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Communications Wireless Networking Hardware

Wireless Networks That Build Themselves 56

Posted by ScuttleMonkey
from the quit-draining-my-battery dept.
ScienceDaily has an interesting article that looks at ad-hoc wireless networks and how they might be even more useful on a large scale. The RUNES project is featured as an example of software projects that might be able to make mobile devices that form self-organizing wireless networks to help promote this goal. "RUNES set out to create middleware: software that bridges the gap between the operating systems used by the mobile sensor nodes, and high-level applications that make use of data from the sensors. RUNES middleware is modular and flexible, allowing programmers to create applications without having to know much about the detailed working of the network devices supplying the data. This also makes it easy to incorporate new kinds of mobile device, and to re-use applications."
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Wireless Networks That Build Themselves

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  • Re:Responsibility (Score:2, Insightful)

    by Brian Gordon (987471) on Friday March 14, 2008 @04:41PM (#22754694)
    What happens when they start getting included in major routing tables and when a backbone goes down, a lot of data's going to start moving through people's devices.. just think of slashdot, no secure login..
  • Re:Responsibility (Score:5, Insightful)

    by SatanicPuppy (611928) * <Satanicpuppy@gma ... m minus language> on Friday March 14, 2008 @04:44PM (#22754722) Journal
    Nothing. Common carrier.

    The day when this becomes real will be the day that traditional ISPs die. The only way to reliably monitor the traffic will be some kind of "seeding" where the monitor-er will put out relays that monitor the traffic that passes across them.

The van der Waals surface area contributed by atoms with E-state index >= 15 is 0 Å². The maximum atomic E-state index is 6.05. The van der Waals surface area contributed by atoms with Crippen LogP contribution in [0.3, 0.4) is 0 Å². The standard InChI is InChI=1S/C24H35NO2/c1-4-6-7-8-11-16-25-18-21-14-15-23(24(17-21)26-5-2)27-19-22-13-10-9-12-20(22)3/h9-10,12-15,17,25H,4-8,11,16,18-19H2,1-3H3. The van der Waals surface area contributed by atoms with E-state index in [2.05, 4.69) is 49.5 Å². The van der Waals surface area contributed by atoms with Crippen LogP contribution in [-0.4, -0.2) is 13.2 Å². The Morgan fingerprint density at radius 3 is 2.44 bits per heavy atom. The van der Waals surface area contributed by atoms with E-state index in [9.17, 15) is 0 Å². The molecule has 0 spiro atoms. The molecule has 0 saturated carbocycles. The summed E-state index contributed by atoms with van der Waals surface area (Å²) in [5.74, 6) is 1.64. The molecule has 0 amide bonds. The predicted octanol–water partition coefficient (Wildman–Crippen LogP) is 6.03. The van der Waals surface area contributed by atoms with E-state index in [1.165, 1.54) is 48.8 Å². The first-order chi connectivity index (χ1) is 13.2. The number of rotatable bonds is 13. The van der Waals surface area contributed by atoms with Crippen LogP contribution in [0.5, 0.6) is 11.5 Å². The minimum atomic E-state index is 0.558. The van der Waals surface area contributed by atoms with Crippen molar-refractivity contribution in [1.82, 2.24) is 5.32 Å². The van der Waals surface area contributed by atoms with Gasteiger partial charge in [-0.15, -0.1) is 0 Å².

I think this is really possible in the long run, but in the short run I don't think most things have sufficient computing or broadcast power to make it a reality. Cool that they're working on it though.
  • Recipe for Cash (Score:4, Insightful)

    by uberhobo_one (1034544) on Friday March 14, 2008 @04:49PM (#22754756)
    Step 1: Set up a node(s) at the very edge of a mesh network. Step 2: Install software to execute a man in the middle attack. Step 3: Wait for someone to connect to you alone. Step 4: Wait for that someone to connect to their bank. Step 5: Drain their account. It'll take some clever protocols to prevent abuse if this ever gets used as a standard consumer network protocol, but it should do wonders for emergency services.
  • by Prysorra (1040518) on Friday March 14, 2008 @04:56PM (#22754826)
    The internet was designed to route around bottlenecks and network damage. ISP control is a type of bottleneck regardless of the amount of bandwidth.

    Thus a natural progression to further decentralization is exactly what is happening. Expect to see ISP trying to pressure legislators to ban this kind of technology, and spreading FUD about.

Committees have become so important nowadays that subcommittees have to be appointed to do the work.